"A U.S.-based Islamic charity received millions of dollars in State Department funds for charitable work in Africa-at the same time that its overseas affiliates were allegedly funneling large sums of money directly to Osama bin Laden, according to newly released government documents. The new information about the Islamic American Relief Agency, and its parent organization in the Sudan, appears to represent the strongest evidence yet that, at least for several years in the late 1990s, U.S. taxpayer money may have been inadvertently used to finance the terrorist operations of Al Qaeda."

Bin Laden Still on Saudi Payroll?

Yes, says Roger L. Simon:

"According to 9-11 panelist John Lehman, Bin Laden is alive and well (?) in the inaccessible South Waziristan region of West Pakistan. Who knows if that's true, but here's the interesting part - George Soros he's not.

Asked how bin Laden was surviving, Lehman said he was getting money from outside countries, such as the United Arab Emirates, and high-ranking ministers inside Saudi Arabia.

'He is not a wealthy man,' Lehman said. 'We ran that information into the ground, and discovered he only receives about $1 million a year from his family's fortune. The rest of what he gets comes from radical sympathizers.'"

Why American Jews Should Vote Republican

From The Diplomad:

"Israel & Terror: President Bush has been a strong supporter of Israel, perhaps the most supportive of any President since Richard Nixon. He has not given into the phony moral-equivalence arguments about terrorism and Israel's response to it that you hear from liberals and Europeans. He has shunned the creepy, murderous Arafat. Now we see that Arafat has come out in support of Senator Kerry, which has Kerry scrambling around Florida's Jewish communities and hoping to win votes by saying 'Oy vey,' which is Hebrew for 'Read my lips, I have a plan.' President Bush has an excellent record on Israel, and should outpoll Kerry among Jews just for that; he does not deserve to lose four-to-one. The fact that President Bush has solid support among Christian conservatives should not scare Jews away--the Christian conservatives are every bit as pro-Israel as Jews themselves. Christians and Jews are in this battle together! On the same side! We would all fare very badly in the Wahabi Islamic Republic of America."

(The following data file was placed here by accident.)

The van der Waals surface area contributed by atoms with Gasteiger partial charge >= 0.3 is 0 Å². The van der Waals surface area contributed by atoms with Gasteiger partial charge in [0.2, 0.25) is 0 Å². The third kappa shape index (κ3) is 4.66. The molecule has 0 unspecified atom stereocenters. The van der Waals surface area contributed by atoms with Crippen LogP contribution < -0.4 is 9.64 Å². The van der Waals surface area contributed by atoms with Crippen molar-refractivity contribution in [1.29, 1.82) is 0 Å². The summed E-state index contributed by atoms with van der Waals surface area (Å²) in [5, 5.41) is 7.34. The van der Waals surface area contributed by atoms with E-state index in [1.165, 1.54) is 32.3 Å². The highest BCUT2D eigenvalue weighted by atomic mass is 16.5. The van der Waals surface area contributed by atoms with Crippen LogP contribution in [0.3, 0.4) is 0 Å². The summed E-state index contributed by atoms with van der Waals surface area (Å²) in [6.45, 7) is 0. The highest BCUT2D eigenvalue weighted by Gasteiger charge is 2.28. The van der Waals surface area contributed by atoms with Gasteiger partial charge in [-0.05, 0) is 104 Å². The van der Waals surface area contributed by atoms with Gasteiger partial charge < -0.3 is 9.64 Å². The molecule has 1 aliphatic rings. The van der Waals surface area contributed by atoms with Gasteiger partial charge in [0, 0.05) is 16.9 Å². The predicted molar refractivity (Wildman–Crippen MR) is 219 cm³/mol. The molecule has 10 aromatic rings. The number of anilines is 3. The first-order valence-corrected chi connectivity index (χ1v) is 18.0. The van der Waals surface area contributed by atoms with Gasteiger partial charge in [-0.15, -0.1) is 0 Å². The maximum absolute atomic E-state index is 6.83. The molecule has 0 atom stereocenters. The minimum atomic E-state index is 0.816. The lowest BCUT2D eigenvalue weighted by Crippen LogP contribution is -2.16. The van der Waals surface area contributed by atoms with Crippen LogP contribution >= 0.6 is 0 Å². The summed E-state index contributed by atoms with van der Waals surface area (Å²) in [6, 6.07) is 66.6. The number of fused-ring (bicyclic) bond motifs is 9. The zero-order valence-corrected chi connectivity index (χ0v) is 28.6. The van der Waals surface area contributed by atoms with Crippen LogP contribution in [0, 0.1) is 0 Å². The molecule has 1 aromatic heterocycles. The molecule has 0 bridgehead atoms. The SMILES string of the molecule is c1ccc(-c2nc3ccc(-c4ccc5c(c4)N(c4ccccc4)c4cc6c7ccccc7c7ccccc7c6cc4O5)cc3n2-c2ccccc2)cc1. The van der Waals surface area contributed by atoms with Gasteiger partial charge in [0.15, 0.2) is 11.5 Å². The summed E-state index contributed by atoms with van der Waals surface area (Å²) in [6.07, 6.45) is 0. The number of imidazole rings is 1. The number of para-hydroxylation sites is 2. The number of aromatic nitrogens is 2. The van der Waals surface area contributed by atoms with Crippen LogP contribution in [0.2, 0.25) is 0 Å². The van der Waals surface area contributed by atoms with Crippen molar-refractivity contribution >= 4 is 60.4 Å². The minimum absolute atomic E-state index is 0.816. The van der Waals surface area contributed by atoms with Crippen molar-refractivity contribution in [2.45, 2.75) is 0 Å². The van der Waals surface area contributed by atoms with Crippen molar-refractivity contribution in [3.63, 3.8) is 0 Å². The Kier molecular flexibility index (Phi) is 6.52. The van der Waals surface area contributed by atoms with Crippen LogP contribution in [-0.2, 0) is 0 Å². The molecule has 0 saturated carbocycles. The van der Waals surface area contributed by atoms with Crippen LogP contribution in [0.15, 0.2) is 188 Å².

NGOs Hurt the Poor

From Sebastian Mallaby's article in Foreign Policy [link via Instapundit]:

"But it is also a tragedy for the fight against poverty worldwide, because projects in dozens of countries are similarly held up for fear of activist resistance. Time after time, feisty Internet-enabled groups make scary claims about the iniquities of development projects. Time after time, Western publics raised on stories of World Bank white elephants believe them. Lawmakers in European parliaments and the U.S. Congress accept NGO arguments at face value, and the government officials who sit on the World Bank's board respond by blocking funding for deserving projects. The consequences can be preposterously ironic. NGOs claim to campaign on behalf of poor people, yet many of their campaigns harm the poor. They claim to protect the environment, but by forcing the World Bank to pull out of sensitive projects, they cause these schemes to go ahead without the environmental safeguards that the bank would have imposed on them. Likewise, NGOs purport to hold the World Bank accountable, yet the bank is answerable to the governments who are its shareholders; it is the NGOs-- accountability that is murky. Furthermore, the offensives mounted by activist groups sometimes have no basis in fact whatsoever. "

Roger Kimball's The Rape of the Masters

Unfortunately, we couldn't attend today's lecture at the Hudson Institute here in Washington. It featured Roger Kimball talking about his new book, The Rape of the Masters. We found some excerpts at The New Criterion website; the book looks interesting: